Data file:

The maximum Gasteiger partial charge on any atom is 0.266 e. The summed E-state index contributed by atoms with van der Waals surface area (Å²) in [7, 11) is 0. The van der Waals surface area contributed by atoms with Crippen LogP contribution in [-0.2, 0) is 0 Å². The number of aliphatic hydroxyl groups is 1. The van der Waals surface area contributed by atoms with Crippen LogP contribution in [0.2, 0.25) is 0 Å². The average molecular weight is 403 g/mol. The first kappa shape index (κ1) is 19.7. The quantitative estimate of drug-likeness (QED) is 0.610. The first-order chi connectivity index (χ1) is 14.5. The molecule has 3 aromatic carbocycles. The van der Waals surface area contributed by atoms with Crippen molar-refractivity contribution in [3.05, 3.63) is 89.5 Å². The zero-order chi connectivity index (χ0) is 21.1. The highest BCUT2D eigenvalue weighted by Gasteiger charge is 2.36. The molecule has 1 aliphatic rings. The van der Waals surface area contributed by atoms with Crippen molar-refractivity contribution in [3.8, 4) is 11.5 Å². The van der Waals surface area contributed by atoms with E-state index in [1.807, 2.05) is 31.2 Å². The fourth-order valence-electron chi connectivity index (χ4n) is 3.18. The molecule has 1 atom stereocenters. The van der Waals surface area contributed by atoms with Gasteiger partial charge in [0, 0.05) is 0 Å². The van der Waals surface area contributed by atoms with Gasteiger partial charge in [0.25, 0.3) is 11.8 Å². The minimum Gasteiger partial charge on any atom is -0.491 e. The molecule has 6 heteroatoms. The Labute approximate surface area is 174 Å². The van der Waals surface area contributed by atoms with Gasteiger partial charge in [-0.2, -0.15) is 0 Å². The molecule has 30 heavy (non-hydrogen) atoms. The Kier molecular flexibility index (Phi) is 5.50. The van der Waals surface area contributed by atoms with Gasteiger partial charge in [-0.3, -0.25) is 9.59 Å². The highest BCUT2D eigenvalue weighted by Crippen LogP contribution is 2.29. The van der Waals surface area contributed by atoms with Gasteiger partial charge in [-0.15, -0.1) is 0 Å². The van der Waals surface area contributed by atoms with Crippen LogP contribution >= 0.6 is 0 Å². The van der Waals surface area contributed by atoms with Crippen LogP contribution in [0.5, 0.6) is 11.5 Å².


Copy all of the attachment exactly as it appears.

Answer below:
The maximum Gasteiger partial charge on any atom is 0.266 e. The summed E-state index contributed by atoms with van der Waals surface area (Å²) in [7, 11) is 0. The van der Waals surface area contributed by atoms with Crippen LogP contribution in [-0.2, 0) is 0 Å². The number of aliphatic hydroxyl groups is 1. The van der Waals surface area contributed by atoms with Crippen LogP contribution in [0.2, 0.25) is 0 Å². The average molecular weight is 403 g/mol. The first kappa shape index (κ1) is 19.7. The quantitative estimate of drug-likeness (QED) is 0.610. The first-order chi connectivity index (χ1) is 14.5. The molecule has 3 aromatic carbocycles. The van der Waals surface area contributed by atoms with Crippen molar-refractivity contribution in [3.05, 3.63) is 89.5 Å². The zero-order chi connectivity index (χ0) is 21.1. The highest BCUT2D eigenvalue weighted by Gasteiger charge is 2.36. The molecule has 1 aliphatic rings. The van der Waals surface area contributed by atoms with Crippen molar-refractivity contribution in [3.8, 4) is 11.5 Å². The van der Waals surface area contributed by atoms with E-state index in [1.807, 2.05) is 31.2 Å². The fourth-order valence-electron chi connectivity index (χ4n) is 3.18. The molecule has 1 atom stereocenters. The van der Waals surface area contributed by atoms with Gasteiger partial charge in [0, 0.05) is 0 Å². The van der Waals surface area contributed by atoms with Gasteiger partial charge in [0.25, 0.3) is 11.8 Å². The minimum Gasteiger partial charge on any atom is -0.491 e. The molecule has 6 heteroatoms. The Labute approximate surface area is 174 Å². The van der Waals surface area contributed by atoms with Gasteiger partial charge in [-0.2, -0.15) is 0 Å². The molecule has 30 heavy (non-hydrogen) atoms. The Kier molecular flexibility index (Phi) is 5.50. The van der Waals surface area contributed by atoms with Gasteiger partial charge in [-0.3, -0.25) is 9.59 Å². The highest BCUT2D eigenvalue weighted by Crippen LogP contribution is 2.29. The van der Waals surface area contributed by atoms with Gasteiger partial charge in [-0.15, -0.1) is 0 Å². The van der Waals surface area contributed by atoms with Crippen LogP contribution >= 0.6 is 0 Å². The van der Waals surface area contributed by atoms with Crippen LogP contribution in [0.5, 0.6) is 11.5 Å².